Fourth Sunday after Pentecost, July 2, 2017

Dominica 4 post Pentecosten / Evening, 1 July 2017 / Church of St John

Stand out into the deep water, and let down your nets for a catch (Lk 5:4).

Duc in altum. Oft-quoted words to young men considering the priesthood. But in point of fact, they are spoken to all of us.

Consider the net. A net entangles. That is its first function. It entangles so as to gather and catch and not release. Sadly, such nets are often tangled about our hearts and spiritual lives. Our weaknesses, for instance, get tangled round grudges or pains, and they weigh about our souls. Disappointments or jealousies get gathered in these nets. Painful memories, traumas, perplexities, illnesses, lusts, sadness, anger—all these and more can congregate within the nets of the interior lives of men and women. And even a cursory look around us and within reveals that such nets are many. In a word, they so often constitute the tragedy of sin and the burden of life.

But this need not terrify us. For after our blessed Lord bids St Peter to duc in altum, he goes on: et laxáte rétia vestra in captúram. Laxare: loosen, unfasten, release, relieve, relax; lower. Let fall your nets for a catch.—Yet Christ’s Sacred Heart is the deep into which we must let fall the nets we carry. This is done by acts of surrender, the decision of peace, the refusal to worry, and a keen understanding of the simplicity of the spiritual life. 

Understand this correctly, dear friends. It was the doctrine of the Quietists that said, “perfect resignation reduces the soul to a state in which its only activity is to know that God exists.”[1] But the Quietists were wrong and were condemned as such. This was a heresy that flourishing in the late seventeenth century. We are not talking about a motionless waiting around for God to do something.—No, there are real and grace-given human acts that constitute our spiritual life. St Peter had to navigate the ship, drop the net, and haul the fish. But the point is that whatever requires our doing in the spiritual life, requires, in fact and first of all, this obedience and trust—not our own cleverness or ability to arrange and perfect everything.    

St Peter’s sins and worries fell upon him heavily like the tangled catch of fish at his feet, and we know the feeling. It brings him to his knees and excuse-making before the Lord of Life, who responds (if I may paraphrase), “That is not the point, Simon; fear not. From now on you shall catch men.”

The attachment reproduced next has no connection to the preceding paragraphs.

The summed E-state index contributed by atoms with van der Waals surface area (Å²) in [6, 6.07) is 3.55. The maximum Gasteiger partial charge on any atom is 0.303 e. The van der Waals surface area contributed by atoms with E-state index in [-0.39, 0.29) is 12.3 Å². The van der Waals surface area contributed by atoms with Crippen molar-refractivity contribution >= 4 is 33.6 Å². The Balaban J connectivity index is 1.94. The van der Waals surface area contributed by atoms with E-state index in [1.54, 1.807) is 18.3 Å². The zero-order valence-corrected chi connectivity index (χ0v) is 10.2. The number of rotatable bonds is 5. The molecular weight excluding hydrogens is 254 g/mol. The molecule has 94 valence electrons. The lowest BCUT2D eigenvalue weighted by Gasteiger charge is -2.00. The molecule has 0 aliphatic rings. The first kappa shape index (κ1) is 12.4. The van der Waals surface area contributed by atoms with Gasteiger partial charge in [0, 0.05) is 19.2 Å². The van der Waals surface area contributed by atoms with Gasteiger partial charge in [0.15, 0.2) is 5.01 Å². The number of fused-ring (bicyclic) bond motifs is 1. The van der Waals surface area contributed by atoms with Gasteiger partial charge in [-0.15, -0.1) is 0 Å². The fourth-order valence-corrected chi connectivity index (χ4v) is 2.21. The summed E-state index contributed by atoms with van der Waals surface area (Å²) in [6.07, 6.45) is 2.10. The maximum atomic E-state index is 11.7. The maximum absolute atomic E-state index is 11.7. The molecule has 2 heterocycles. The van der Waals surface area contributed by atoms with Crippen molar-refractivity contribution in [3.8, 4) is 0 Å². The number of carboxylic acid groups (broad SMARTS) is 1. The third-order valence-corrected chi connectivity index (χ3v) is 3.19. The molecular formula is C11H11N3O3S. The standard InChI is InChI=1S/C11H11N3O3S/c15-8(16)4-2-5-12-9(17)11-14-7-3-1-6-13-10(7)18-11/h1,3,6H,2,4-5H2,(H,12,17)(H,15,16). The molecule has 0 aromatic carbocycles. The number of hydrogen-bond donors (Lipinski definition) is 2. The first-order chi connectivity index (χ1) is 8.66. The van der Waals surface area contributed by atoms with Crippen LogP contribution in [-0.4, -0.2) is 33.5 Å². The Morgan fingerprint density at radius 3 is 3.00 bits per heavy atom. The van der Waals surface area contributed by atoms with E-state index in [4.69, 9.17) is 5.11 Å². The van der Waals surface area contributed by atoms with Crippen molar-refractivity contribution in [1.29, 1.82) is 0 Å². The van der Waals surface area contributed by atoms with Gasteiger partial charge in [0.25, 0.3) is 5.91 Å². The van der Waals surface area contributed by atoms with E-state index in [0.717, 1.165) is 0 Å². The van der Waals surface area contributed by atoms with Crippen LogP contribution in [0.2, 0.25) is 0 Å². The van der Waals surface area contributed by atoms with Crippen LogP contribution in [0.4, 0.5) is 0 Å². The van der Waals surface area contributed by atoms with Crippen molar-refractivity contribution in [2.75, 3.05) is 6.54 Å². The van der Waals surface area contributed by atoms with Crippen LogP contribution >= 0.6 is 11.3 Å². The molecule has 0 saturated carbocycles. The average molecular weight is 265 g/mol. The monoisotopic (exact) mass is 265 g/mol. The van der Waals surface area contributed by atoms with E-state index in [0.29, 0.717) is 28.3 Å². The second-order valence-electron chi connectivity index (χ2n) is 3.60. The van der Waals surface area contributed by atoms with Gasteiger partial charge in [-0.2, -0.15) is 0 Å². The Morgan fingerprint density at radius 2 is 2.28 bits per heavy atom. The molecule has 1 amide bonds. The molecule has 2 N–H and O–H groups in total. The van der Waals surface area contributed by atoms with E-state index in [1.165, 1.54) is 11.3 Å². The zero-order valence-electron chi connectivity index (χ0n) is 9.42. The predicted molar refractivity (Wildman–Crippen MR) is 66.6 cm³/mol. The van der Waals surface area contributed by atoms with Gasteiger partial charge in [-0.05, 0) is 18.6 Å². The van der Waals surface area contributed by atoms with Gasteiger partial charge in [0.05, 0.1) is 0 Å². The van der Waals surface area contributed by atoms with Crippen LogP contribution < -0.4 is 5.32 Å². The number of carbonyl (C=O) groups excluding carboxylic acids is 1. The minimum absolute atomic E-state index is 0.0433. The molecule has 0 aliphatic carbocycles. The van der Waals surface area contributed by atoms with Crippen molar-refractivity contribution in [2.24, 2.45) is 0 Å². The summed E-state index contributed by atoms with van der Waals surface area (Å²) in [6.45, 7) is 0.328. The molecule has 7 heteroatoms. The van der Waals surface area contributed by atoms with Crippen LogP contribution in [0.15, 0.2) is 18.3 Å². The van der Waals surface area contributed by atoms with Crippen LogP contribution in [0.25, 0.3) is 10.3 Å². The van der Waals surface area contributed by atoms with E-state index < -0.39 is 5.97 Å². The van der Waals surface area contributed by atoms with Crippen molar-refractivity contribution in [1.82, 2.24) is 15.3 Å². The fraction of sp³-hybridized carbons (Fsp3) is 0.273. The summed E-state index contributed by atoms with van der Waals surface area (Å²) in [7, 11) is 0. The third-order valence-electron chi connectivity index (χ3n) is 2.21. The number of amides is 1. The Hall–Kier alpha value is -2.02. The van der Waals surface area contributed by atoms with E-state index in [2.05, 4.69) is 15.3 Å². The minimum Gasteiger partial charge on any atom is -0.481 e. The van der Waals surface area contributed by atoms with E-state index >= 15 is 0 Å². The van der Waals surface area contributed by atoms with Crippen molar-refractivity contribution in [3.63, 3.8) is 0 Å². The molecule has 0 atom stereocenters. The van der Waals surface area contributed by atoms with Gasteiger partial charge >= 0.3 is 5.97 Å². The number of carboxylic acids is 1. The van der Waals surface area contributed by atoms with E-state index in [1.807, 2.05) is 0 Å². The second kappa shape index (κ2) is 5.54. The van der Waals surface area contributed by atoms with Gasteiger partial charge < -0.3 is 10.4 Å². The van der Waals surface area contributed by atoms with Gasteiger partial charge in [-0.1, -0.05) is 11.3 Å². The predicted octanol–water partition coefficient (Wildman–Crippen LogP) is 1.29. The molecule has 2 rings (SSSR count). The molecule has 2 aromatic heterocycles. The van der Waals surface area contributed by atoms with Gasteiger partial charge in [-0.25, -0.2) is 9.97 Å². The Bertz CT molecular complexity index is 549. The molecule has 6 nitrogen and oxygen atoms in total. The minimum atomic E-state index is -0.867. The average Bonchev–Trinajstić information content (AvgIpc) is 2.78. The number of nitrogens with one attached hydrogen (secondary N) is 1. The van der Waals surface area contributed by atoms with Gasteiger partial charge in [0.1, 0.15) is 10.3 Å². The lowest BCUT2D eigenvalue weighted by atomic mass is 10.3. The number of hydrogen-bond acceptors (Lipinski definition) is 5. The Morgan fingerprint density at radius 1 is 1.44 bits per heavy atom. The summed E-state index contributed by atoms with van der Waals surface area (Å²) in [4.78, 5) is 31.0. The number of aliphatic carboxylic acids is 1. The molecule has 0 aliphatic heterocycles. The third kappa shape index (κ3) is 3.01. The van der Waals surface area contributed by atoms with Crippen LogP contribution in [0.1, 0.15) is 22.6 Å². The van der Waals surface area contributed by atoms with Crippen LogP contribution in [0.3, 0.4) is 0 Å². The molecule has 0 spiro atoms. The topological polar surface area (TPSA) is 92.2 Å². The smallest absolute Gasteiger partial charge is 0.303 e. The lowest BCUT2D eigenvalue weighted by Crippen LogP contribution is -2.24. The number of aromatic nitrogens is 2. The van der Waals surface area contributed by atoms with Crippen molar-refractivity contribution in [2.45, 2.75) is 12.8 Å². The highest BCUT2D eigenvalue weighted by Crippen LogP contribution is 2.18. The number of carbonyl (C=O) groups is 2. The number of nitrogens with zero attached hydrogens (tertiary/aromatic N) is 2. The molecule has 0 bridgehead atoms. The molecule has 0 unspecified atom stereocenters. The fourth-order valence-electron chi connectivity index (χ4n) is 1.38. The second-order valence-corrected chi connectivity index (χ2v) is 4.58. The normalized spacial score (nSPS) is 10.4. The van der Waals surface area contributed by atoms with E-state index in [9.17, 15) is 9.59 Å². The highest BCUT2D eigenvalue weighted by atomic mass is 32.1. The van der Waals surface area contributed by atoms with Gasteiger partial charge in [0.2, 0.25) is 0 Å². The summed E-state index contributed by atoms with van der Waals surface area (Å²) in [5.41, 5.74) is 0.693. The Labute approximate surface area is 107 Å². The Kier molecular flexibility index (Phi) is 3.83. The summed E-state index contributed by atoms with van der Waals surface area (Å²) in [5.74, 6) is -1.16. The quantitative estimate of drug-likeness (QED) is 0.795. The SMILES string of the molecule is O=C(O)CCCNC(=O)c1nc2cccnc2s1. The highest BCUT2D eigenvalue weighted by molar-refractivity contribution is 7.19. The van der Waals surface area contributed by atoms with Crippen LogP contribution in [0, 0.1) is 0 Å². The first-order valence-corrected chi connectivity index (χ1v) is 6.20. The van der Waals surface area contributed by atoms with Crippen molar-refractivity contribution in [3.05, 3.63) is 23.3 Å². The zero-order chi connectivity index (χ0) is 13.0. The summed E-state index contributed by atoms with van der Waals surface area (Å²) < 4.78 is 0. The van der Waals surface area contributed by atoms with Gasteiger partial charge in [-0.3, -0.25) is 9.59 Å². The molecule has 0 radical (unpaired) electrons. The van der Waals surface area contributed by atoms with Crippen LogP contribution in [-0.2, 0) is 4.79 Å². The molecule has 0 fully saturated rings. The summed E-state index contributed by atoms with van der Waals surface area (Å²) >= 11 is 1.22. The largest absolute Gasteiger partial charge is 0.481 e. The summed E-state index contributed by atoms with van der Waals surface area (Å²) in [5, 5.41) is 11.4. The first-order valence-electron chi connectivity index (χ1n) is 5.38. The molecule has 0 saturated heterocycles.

St Peter gives us the proof: God does not need our anxiety and excuses; he asks for our trust and obedience. Trust is that confidence that one who promises will make good on what is promised; the hope that all shall be well; the combination of a sense of peace and safety and favorable expectation. Obedience seems a hard word to us. But obedience is a listening with the ear of the heart and responding with a prompt yes to the demand of what is heard. To obey is to do the good without always knowing the full import. To obey is to entrust the treasure of our will—of our own preferences and ideas and comforts—into the sovereign, wise will of God, he who is the Lover of all mankind and the source of all goodness.

Next week we will meditate on how and whom we are to trust and obey. Now is a moment of seeing the necessity of trust and obedience. That master of the spiritual life, Jean-Pierre de Caussade, wrote this: “Perfection is neither more nor less than the faithful cooperation of the soul with this work of God”—his making us like himself—and this work “is begun, grows, and is consummated in the soul unperceived and in secret.”[2] But this process is impossible without trust and obedience. Like St Peter, ours is to put into the deep of the Sacred Heart, to let down the nets that tangle us, and then we shall cooperate in the supernatural catch of a virtue and grace.

[1] Enthusiasm: a Chapter in the History of Religion, Ronald Knox, (Oxford: Oxford University Press, 1957), p 294.
[2] Abandonment to Divine Providence, trans E J Strickland, (San Francisco: Ignatius Press, 2011), p 32.

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